The package of initiatives includes a white paper on establishing an outbound investment screening regime, which will investigate the potential security risks arising, with a view to understanding existing gaps in the EU’s trade and security tools, and proposing appropriate remedies.[6]

This is in step with both the UK’s and US’ recent announcements on possible outbound investment regimes.[7] These parallel initiatives are likely to be informed by how regimes take shape in the other jurisdictions.

These proposals, if adopted, will add further complexity to regulatory risk assessments for deals with a European element and impose additional regulatory hurdles on EU-based investors. Deal teams should take account of the increasing regulatory burden and consequent execution risks at an early stage in deal planning and design regulatory engagement strategies to maximise prospects of securing prompt clearance decisions.

How does this fit alongside other European Regulations? The addition of new FDI regimes and the broadening of the scope of existing regimes means that transacting parties may now have to manage three parallel sets of filings with: (i) merger control regulators; (ii) multiple FDI regulators; and (iii) EU Foreign Subsidies Regulation[8] filings. The EC has signalled that it is unlikely that they can align the timetables between these regimes, noting that each regime serves a different use case.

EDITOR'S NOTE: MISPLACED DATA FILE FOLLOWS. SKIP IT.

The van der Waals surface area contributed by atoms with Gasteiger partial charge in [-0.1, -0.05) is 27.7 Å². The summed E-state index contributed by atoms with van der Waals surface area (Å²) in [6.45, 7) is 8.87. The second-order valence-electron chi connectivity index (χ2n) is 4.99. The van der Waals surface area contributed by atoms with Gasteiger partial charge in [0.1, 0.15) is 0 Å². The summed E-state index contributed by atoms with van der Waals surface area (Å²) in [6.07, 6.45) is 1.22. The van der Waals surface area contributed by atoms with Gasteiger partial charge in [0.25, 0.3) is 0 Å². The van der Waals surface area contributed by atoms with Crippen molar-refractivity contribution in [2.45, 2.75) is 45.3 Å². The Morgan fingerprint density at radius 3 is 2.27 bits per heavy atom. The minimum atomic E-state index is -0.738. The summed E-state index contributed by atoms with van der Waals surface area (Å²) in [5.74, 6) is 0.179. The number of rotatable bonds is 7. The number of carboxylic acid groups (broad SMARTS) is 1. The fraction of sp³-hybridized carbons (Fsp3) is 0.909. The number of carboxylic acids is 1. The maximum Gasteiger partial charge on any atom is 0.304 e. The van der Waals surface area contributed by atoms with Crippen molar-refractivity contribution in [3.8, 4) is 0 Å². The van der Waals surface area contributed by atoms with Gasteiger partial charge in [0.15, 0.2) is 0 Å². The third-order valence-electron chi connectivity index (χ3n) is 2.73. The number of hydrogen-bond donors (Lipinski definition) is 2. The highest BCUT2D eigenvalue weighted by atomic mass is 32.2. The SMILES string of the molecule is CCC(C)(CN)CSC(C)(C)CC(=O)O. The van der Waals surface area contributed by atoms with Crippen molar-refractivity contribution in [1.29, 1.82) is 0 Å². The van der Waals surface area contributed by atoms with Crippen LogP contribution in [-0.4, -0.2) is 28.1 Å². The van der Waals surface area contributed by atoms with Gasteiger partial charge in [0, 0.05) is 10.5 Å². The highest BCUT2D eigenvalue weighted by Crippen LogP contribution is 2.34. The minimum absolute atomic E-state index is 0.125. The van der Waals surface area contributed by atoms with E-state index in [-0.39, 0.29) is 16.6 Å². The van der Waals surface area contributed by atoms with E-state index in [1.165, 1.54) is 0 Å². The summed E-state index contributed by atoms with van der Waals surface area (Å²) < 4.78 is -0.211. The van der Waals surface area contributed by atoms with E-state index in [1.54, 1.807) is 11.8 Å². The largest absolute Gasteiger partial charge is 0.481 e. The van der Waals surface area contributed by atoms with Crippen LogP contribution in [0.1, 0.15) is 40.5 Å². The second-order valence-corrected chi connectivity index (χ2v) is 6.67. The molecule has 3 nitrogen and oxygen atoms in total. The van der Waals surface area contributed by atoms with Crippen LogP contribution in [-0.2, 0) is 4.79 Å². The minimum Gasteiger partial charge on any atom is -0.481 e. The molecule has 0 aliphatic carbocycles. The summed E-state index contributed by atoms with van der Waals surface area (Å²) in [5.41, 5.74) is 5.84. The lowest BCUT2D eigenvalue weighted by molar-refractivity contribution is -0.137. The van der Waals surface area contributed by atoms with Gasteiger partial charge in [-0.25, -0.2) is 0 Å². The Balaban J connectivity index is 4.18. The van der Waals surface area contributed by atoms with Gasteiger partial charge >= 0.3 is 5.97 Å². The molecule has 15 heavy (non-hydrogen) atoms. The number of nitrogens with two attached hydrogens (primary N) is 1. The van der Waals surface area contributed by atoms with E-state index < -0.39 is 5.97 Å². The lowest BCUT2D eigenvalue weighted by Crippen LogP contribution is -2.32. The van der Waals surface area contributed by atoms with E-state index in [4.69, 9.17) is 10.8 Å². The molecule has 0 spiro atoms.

How soon could these changes come into effect? The proposal will need to pass through the European legislative process. EU Member States will then have a further 15 months to implement those changes, meaning that the changes are not likely to be in effect for at least two more years.

[1]Commission proposes new initiatives to strengthen economic security, European Commission (January 24, 2024), https://ec.europa.eu/commission/presscorner/detail/en/IP_24_363.

[2] Following a review of more than 1,200 transactions collectively by EU Member States and the European Commission over the past three years under the current FDI Regulation.

[3] Bulgaria, Croatia, Cyprus, and Greece.

[4] Such as right of appeal and mandatory pre-close screening of particularly sensitive deals.

[5]Xella Magyarország, European Court of Justice (13 July 2023), https://eur-lex.europa.eu/legal-content/en/TXT/?uri=CELEX:62022CJ0106.

[6] The public consultation will run until April 2024, after which the EC will publish its recommendation, triggering a 12-month review of outbound investments completed since 1 January 2019 by various EU agencies.

[7]Biden administration releases initial proposal for outbound foreign investment rules targeting China, Davis Polk (August 10, 2023), https://www.davispolk.com/insights/client-update/biden-administration-releases-initial-proposal-outbound-foreign-investment & UK government issues a policy paper addressing the national security risks posed by certain types of outbound investment (June 21, 2023) https://www.gov.uk/government/publications/the-atlantic-declaration/addressing-the-national-security-risks-posed-by-certain-types-of-outbound-investment.

[8]New EU Foreign Subsidies Regulation starts to apply, Davis Polk (July 12, 2023), https://www.davispolk.com/insights/client-update/new-eu-foreign-subsidies-regulation-starts-apply.